Where are we in this long journey in 2019? Acknowledging that much progress has been made, we must also acknowledge that much progress is still to be made. It is not enough to say, “I am not a racist” and leave it at the individual level. Systemic racism is far more insidious and pervasive; this nation has not moved past it yet. One comment by a president, one decision by the Supreme Court, one act of legislation from the Congress, and decades of hard earned civil rights can be endangered.
Update: Saturday morning, Feb. 2. Yesterday it was revealed that the Governor Ralph Northam of Virginia, a Democrat who was elected just a year ago, was in a photo in his Virginia Medical School yearbook wearing either blackface or full KKK regalia. It wasn’t clear which was one was the future governor, but he admitted to being one of them, as the two stood close together. The calls for him to resign are coming from all over the nation, from members of both parties. Of course, he claims he is not a racist. Don’t all white Americans claim not to be racists? The year was 1984. I was 39 years old, a father of two children. We knew better in 1984.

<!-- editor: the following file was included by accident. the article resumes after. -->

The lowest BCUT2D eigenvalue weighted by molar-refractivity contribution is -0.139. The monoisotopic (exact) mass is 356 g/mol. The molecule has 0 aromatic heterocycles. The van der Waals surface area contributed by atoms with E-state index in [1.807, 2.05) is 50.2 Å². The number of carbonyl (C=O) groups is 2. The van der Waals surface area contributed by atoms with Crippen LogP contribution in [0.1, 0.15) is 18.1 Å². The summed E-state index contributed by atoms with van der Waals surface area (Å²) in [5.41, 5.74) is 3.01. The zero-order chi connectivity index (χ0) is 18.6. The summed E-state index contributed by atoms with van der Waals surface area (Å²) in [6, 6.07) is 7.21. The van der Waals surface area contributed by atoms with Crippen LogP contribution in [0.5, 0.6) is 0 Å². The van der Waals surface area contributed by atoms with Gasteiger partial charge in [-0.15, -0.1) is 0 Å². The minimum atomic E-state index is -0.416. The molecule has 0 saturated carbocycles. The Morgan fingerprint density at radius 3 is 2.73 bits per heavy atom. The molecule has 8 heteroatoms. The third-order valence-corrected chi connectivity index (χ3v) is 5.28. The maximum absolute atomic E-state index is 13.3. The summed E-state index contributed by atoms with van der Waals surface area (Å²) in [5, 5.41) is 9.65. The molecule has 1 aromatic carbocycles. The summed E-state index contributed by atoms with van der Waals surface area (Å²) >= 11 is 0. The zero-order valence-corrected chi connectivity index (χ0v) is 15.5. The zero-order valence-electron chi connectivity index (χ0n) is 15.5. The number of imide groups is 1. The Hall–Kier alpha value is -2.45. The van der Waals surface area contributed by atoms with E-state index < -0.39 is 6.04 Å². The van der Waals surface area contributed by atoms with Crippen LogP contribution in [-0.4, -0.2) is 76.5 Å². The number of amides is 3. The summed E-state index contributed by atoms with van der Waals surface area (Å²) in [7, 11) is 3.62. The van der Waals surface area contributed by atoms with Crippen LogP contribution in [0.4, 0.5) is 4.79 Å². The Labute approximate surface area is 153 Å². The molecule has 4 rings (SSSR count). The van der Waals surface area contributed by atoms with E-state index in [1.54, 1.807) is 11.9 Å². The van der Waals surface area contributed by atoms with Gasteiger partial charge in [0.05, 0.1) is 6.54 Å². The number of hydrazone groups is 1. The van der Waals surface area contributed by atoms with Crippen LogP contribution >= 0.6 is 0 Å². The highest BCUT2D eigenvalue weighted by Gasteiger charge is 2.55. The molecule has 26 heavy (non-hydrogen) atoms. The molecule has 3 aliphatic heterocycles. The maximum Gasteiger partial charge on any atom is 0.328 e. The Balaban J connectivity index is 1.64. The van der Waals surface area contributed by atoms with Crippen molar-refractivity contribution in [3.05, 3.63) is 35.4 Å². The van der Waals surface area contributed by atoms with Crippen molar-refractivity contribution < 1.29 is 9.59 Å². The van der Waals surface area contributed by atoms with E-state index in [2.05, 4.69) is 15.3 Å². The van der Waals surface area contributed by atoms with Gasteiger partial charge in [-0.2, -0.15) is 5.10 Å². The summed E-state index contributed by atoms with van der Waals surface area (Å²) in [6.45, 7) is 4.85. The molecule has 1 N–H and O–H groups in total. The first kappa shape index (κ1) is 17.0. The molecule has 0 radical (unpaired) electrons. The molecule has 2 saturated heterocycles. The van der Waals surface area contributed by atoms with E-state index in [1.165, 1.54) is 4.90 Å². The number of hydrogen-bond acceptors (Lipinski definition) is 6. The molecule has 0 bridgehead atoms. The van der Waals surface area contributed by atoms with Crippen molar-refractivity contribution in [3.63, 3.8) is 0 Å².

About this, Connie Schultz wrote today: “My heart is so heavy. For all my optimism, I know my grandchildren will not outlive racism in America. Call me naïve for ever hoping that they would, but even this morning, I’d rather be the person who is disappointed than the cynic who gives up on America.” Connie Schultz speaks for me. I, too, would like my grandchildren to know an America that is no longer racist. Hence, I will continue to experience disappointment. But I will not give up hope and I will not be silent.